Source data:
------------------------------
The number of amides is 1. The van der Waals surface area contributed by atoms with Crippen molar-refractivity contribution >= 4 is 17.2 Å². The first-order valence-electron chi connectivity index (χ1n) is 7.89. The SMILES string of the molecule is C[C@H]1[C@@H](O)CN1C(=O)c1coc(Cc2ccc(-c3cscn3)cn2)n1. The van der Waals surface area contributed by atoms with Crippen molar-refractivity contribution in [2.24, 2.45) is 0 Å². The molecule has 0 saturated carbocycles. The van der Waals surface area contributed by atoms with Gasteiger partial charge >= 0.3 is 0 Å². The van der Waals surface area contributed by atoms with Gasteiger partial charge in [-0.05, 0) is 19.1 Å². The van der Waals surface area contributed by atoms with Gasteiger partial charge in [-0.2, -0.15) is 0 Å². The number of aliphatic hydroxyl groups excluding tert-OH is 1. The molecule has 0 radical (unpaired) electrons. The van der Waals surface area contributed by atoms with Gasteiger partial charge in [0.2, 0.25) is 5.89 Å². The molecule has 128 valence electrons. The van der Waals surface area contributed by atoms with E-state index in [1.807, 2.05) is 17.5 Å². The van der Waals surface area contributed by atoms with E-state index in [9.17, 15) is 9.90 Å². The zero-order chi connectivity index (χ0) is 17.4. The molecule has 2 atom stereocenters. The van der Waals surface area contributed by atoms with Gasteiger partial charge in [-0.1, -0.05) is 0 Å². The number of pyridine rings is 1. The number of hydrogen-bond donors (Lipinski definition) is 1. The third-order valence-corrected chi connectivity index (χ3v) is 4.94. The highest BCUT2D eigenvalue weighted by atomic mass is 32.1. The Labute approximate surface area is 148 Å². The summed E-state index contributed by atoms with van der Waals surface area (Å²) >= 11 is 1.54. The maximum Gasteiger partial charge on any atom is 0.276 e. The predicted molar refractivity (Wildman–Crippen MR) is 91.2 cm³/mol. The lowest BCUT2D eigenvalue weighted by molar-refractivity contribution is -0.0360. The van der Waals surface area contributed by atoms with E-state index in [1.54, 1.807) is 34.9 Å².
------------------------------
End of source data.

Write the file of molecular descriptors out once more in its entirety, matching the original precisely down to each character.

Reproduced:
The number of amides is 1. The van der Waals surface area contributed by atoms with Crippen molar-refractivity contribution >= 4 is 17.2 Å². The first-order valence-electron chi connectivity index (χ1n) is 7.89. The SMILES string of the molecule is C[C@H]1[C@@H](O)CN1C(=O)c1coc(Cc2ccc(-c3cscn3)cn2)n1. The van der Waals surface area contributed by atoms with Crippen molar-refractivity contribution in [2.24, 2.45) is 0 Å². The molecule has 0 saturated carbocycles. The van der Waals surface area contributed by atoms with Gasteiger partial charge >= 0.3 is 0 Å². The van der Waals surface area contributed by atoms with Gasteiger partial charge in [-0.05, 0) is 19.1 Å². The van der Waals surface area contributed by atoms with Gasteiger partial charge in [-0.2, -0.15) is 0 Å². The number of aliphatic hydroxyl groups excluding tert-OH is 1. The molecule has 0 radical (unpaired) electrons. The van der Waals surface area contributed by atoms with Gasteiger partial charge in [0.2, 0.25) is 5.89 Å². The molecule has 128 valence electrons. The van der Waals surface area contributed by atoms with E-state index in [1.807, 2.05) is 17.5 Å². The van der Waals surface area contributed by atoms with E-state index in [9.17, 15) is 9.90 Å². The zero-order chi connectivity index (χ0) is 17.4. The molecule has 2 atom stereocenters. The van der Waals surface area contributed by atoms with Gasteiger partial charge in [-0.1, -0.05) is 0 Å². The number of pyridine rings is 1. The number of hydrogen-bond donors (Lipinski definition) is 1. The third-order valence-corrected chi connectivity index (χ3v) is 4.94. The highest BCUT2D eigenvalue weighted by atomic mass is 32.1. The Labute approximate surface area is 148 Å². The summed E-state index contributed by atoms with van der Waals surface area (Å²) >= 11 is 1.54. The maximum Gasteiger partial charge on any atom is 0.276 e. The predicted molar refractivity (Wildman–Crippen MR) is 91.2 cm³/mol. The lowest BCUT2D eigenvalue weighted by molar-refractivity contribution is -0.0360. The van der Waals surface area contributed by atoms with E-state index in [1.54, 1.807) is 34.9 Å².